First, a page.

Recruit, Reward and Retain
Faced with a full-employment economy, big builders struggle to fill top positions.
Faced with a full-employment economy and a strong housing market, how are the largest home building companies responding to the challenge of finding, hiring, rewarding and retaining management talent?
We explored this issue in Reference Point, our periodic study of management practices in the home building industry. This year’s study, undertaken jointly by SAI Consulting and Greene, Hollister Inc., was conducted among a select group of 56 large building companies, drawn from the nation’s top 400, as ranked in this magazine’s 1998 Report on Housing’s Giants.
Recruiting and Retaining
Almost three-quarters (73%) of the surveyed CEOs of these firms have attempted to fill management positions in the previous 12 months. The percentage was slightly higher among those who classified themselves as semiproduction builders (86%) vs. those who classified themselves as production builders (74%). In contrast, slightly more than half (55%) of those who called themselves custom or semicustom builders indicated they have been in the market for management talent.
While an overwhelming percentage (89%) successfully filled positions, the search tended to be anything but easy. More than two-thirds (71%) of those surveyed said it was “very difficult” to find people to meet their requirements, while another 17% said they were disappointed in the quality and experience of the people they hired. Bottom line? Only 12% of the big builders who attempt to recruit managers say they have no difficulty in finding and hiring the right candidates.
External Vs. Internal
Our questions to these senior executives generated responses focused almost entirely on external sources of applicants. Less than 3% identified internal growth as a "best source" for management talent. Slightly more than half (55%) said that referrals are their best source of candidates, while another third (33%) said they rely on executive search firms. The larger the employer, the less likely to rely on referrals and more likely to use executive search firms. In fact, employers with 100 or more employees rely almost equally (46% and 39%, respectively) on network contacts and search firms. Interestingly, responses to this question produced a clear correlation to profitability. The more profitable the company, the more likely it is to rely on referrals from contacts and the less likely it is to rely on executive search firms.
The vast majority (88%) of executives participating in our survey said management turnover is not a problem. However, almost one out of every 10 (9%) said they have huge amounts of turnover -- turning more than 50% of their management team in the last 12 months. And the incidence of high turnover is just as likely in custom or production building companies and just as likely in smaller companies as in the largest.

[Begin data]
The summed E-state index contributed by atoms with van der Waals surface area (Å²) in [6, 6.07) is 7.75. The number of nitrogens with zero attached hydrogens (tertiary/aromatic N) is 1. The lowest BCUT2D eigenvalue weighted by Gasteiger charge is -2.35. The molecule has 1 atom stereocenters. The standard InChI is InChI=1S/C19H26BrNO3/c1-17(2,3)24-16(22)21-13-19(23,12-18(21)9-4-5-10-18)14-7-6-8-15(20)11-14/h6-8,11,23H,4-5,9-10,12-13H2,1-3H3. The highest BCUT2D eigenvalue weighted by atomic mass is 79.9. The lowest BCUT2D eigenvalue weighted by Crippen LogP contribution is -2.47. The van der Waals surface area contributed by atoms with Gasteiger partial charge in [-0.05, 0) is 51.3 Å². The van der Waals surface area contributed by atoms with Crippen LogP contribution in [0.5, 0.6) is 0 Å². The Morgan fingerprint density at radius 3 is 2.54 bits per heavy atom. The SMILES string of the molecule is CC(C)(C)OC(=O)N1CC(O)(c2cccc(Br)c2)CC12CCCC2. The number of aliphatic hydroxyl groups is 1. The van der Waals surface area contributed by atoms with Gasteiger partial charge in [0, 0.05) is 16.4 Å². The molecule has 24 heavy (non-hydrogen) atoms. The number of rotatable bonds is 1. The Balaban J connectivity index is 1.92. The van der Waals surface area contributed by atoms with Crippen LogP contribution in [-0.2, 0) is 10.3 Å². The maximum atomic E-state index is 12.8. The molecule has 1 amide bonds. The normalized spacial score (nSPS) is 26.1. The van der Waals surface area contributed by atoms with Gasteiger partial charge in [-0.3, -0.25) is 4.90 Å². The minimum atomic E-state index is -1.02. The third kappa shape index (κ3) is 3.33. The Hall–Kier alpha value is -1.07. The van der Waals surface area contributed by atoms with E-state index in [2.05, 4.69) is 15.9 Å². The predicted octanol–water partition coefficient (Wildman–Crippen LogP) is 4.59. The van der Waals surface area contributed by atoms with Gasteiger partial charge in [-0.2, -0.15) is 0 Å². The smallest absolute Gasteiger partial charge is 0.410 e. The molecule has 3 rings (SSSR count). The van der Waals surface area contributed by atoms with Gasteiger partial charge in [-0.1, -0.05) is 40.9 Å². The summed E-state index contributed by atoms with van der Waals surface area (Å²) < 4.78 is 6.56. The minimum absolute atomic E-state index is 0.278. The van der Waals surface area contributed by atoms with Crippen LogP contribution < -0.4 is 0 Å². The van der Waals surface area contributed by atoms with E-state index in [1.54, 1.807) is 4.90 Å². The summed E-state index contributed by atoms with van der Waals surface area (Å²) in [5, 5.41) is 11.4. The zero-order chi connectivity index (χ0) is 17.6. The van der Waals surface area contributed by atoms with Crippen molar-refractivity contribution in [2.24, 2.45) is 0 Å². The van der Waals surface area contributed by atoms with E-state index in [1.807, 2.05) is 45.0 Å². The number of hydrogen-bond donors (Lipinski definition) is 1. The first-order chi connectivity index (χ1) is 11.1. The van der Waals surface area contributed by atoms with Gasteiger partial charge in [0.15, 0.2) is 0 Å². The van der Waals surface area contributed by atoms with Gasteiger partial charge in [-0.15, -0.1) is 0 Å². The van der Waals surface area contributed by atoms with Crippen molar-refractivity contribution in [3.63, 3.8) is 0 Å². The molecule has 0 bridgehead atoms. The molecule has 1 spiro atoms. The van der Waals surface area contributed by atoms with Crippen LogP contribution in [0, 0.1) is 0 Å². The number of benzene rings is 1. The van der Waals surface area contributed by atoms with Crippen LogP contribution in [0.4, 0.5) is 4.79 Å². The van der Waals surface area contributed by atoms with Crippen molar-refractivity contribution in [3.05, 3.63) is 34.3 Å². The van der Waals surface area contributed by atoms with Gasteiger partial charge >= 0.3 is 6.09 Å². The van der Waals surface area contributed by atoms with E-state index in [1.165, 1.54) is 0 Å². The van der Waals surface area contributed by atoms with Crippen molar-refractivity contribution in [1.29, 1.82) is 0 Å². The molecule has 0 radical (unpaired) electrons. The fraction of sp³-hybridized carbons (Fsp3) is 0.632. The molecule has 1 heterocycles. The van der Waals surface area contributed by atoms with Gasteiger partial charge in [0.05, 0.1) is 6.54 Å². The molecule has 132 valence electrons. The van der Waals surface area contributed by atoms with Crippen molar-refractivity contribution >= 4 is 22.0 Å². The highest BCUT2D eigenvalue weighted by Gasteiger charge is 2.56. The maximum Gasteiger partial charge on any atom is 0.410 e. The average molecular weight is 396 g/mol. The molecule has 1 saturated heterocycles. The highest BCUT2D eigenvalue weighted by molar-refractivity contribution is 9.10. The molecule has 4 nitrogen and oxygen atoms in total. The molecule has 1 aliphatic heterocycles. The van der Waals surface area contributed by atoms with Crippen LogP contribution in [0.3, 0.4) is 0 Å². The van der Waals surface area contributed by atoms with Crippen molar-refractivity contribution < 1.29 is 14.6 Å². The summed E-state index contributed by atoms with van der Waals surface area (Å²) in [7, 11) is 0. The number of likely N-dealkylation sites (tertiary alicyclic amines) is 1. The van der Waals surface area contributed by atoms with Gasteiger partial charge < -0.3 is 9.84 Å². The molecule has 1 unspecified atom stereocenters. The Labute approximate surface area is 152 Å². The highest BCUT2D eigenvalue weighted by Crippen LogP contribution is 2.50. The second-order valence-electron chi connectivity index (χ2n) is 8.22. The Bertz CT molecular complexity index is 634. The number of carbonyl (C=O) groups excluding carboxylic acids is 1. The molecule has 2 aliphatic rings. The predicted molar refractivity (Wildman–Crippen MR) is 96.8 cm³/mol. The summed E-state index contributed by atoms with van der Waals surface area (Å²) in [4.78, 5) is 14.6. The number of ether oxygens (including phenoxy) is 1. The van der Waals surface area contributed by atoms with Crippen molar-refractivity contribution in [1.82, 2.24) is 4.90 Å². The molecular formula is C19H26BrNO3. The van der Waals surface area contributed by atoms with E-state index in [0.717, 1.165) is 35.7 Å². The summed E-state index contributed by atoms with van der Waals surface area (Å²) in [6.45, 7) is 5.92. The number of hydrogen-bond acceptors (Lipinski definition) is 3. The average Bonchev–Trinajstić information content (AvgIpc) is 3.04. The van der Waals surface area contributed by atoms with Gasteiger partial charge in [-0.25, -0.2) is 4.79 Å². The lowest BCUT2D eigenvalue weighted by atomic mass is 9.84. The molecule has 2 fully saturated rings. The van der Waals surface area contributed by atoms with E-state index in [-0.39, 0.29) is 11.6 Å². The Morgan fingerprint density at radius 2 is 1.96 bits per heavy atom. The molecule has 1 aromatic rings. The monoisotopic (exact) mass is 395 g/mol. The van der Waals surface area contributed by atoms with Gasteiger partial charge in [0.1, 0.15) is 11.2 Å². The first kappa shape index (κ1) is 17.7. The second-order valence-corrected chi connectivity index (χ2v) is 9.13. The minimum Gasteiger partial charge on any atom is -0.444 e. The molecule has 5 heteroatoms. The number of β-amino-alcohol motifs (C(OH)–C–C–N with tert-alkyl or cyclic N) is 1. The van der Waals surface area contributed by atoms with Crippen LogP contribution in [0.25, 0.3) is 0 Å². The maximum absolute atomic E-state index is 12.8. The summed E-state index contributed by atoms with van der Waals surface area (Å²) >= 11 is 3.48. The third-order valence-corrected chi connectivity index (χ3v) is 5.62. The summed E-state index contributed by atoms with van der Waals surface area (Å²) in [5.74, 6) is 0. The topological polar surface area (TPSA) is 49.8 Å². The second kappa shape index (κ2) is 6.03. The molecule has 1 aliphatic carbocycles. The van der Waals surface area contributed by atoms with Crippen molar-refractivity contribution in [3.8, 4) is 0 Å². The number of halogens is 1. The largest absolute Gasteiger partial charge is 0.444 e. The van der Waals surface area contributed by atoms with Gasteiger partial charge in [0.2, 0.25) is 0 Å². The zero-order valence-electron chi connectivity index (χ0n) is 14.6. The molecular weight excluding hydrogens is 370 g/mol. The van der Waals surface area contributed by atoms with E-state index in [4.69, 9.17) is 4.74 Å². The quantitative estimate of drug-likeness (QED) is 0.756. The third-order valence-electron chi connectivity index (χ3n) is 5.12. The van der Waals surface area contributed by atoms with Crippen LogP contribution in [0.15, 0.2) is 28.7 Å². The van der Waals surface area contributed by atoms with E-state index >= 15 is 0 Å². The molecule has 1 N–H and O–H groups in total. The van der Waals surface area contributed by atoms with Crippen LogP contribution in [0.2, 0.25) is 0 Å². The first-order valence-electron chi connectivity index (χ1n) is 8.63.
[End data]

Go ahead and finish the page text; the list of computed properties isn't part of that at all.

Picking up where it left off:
When it comes to rewarding employees, "bonus tied to performance" still rules. When asked what reward system they use, almost all respondents (91%) cited this method. Public recognition (32%) and other, unspecified methods (23%) are used to a much lesser extent.
We take particular note of the extent to which surveyed firms are now willing to share equity. While only one in five (20%) cited this method as part of their reward packages, there’s a clear relationship between the size and production methods of firms and their willingness to do so. Only 10% of companies with fewer than 50 employees share equity, but that percentage rises to 22% for companies with 50 to 100 employees and to 28% for those with more than 100 employees.
Not a single custom or semicustom builder in our study provides equity ownership. Yet 14% of "semiproduction" and 29% of those who describe themselves as production builders include stock ownership in their reward packages.
Although this year’s study is the first time we’ve probed the components of big-builder reward systems, what we found gains support from the data in previous Reference Point surveys. In 1997, 17% of participants said the following statement describes their company very well: "We believe that employee stock ownership is a relevant issue for our company." The connection between company size and production methods is also remarkably consistent. Only 7% of the 1997 respondents with fewer than 50 employees agreed with that statement, compared to 23% of those with 50 or more employees. Not a single custom or semicustom builder agreed with the statement, but 18% of semiproduction and 27% of production builders did.